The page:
Do your homework before picking a financial planner

The Economic Times

Choosing a financial advisor is like choosing your family physician. Once you are associated with him, it is difficult to restart with another.

You have decided to do long term planning for yourself, but a big question remains: how does one choose a financial advisor? Here are a list of attributes that an advisor should have.

Credentials

Finance is a matter of trust. The most important element in your relationship with your financial advisors is the trust that he can build with you. To gauge his ability to win your trust, you should check his experience, client references, educational background and affiliation with national and international professional networks.

A lack of experience may be compensated by references from clients who are satisfied. Many advisors insist that they cannot share the names of their clients to protect their confidentiality. However, there is no better endorsement than a satisfied customer. Becoming a financial advisor does not require any specialised degree or designations, though some such degrees are available. A good background in finance – through an aspirational degree like an MBA or CA – and a sharp perceptive mind is sufficient! Similarly, while not a must, an affiliation with professional networks helps prove the mettle of the advisor.

Planning process

There are two aspects to judging the planning process of a financial advisor: the sophistication of his planning tools and the quality of his research. Discuss with the advisor your needs and observe whether he has a process for solving your issues or offers rule-of-thumb based answers. The most common examples of this are: you should have 10 times your salary as your insurance or you should have 100 minus your age as allocation in equities. While rules-of-thumb provide a starting point, the advisor should be able to take into account your special needs and circumstances. Check with you advisor on how he proposes to solve problems specific to you.

Quality of research will increasingly distinguish an advisor from his peers. Whether it is the finesse with which he helps you put a financial number to your milestones or the skill to account for volatility in your portfolio (and explain it to you!), the ability of the advisor to draw upon his research is critical. Check if the advisor runs an independent research. Ask him if his research can be back-tested or validated.

Fee structure & support

Advisors make money by not just selling advice but also from the commissions that they get from funds and insurance that they recommend to you. Some advisors are fee-only advisors (more so in the US than in India) who are not interested in the commissions but in the revenue on advice. There is a clear trade-off in choosing your advisor: a fee only advisor may not offer your execution support while an advisor dependant on commissions may not be working in your best interest!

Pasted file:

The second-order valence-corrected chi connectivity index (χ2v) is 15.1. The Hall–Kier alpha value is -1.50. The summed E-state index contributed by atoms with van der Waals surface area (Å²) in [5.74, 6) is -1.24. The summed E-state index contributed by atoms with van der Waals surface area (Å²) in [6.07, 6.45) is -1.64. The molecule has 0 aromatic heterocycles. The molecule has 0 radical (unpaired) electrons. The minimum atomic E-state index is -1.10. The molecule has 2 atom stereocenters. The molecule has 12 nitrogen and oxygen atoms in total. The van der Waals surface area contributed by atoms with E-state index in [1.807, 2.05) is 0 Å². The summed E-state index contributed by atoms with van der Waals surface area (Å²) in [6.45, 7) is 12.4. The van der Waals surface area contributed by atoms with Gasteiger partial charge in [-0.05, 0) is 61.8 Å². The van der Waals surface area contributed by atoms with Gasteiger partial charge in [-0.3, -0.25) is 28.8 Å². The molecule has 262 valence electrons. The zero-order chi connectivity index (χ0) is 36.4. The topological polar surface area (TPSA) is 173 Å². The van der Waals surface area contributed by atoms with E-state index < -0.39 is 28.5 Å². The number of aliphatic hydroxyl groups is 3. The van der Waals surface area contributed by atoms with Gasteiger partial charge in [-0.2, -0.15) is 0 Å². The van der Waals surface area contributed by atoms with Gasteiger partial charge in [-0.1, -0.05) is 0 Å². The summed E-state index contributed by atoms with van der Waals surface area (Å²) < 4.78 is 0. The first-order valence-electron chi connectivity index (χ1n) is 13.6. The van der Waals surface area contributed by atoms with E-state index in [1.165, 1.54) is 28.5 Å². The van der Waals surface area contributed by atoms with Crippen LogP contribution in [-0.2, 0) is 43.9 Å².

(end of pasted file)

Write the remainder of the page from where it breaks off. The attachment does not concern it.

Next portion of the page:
Ask your advisor if he can help you invest in the various asset classes. Can he help you invest in mutual funds? Will he get you the claim settled on your insurance? Will he help you find a good deal on your home loan? He should be able to do this if he has a tie-up with various product manufacturers (AMC, insurance companies, banks). If he has tie-ups with just one or two service providers in each category, check whether his research is biased towards the same providers!

Ability to service you

You need to know how important you are for the advisor. Typically advisors operate in a particular segment: salaried employees, women financial planning, retirement solution, etc. Check if your advisor has specialised knowledge to deal with your circumstances. Note also the typical profile of the clients of the advisor: ask yourself if you are too big for the advisor to handle (and hence, he may not be able to service you properly) or are you too small (and hence will not receive your fair share of attention?)

Define the scope of your assignment with the advisor clearly: Check with your advisor on the amount of time he will commit to you over a year. Will he personally spend the time with you or will he assign a para-planner for this purpose? How frequently can you call him and seek his advice?

Exercise your choice wisely

Choosing a financial advisor is like choosing your family physician: Once you are associated with him, it is very difficult to restart with another. The advisor has resident knowledge about the peculiarities of your financial situation just like a doctor knows about your allergies when prescribing medicines. Take time and invest effort in choosing your advisor: it will be worth it!

Author is director, PARK Financial Advisors, Mumbai

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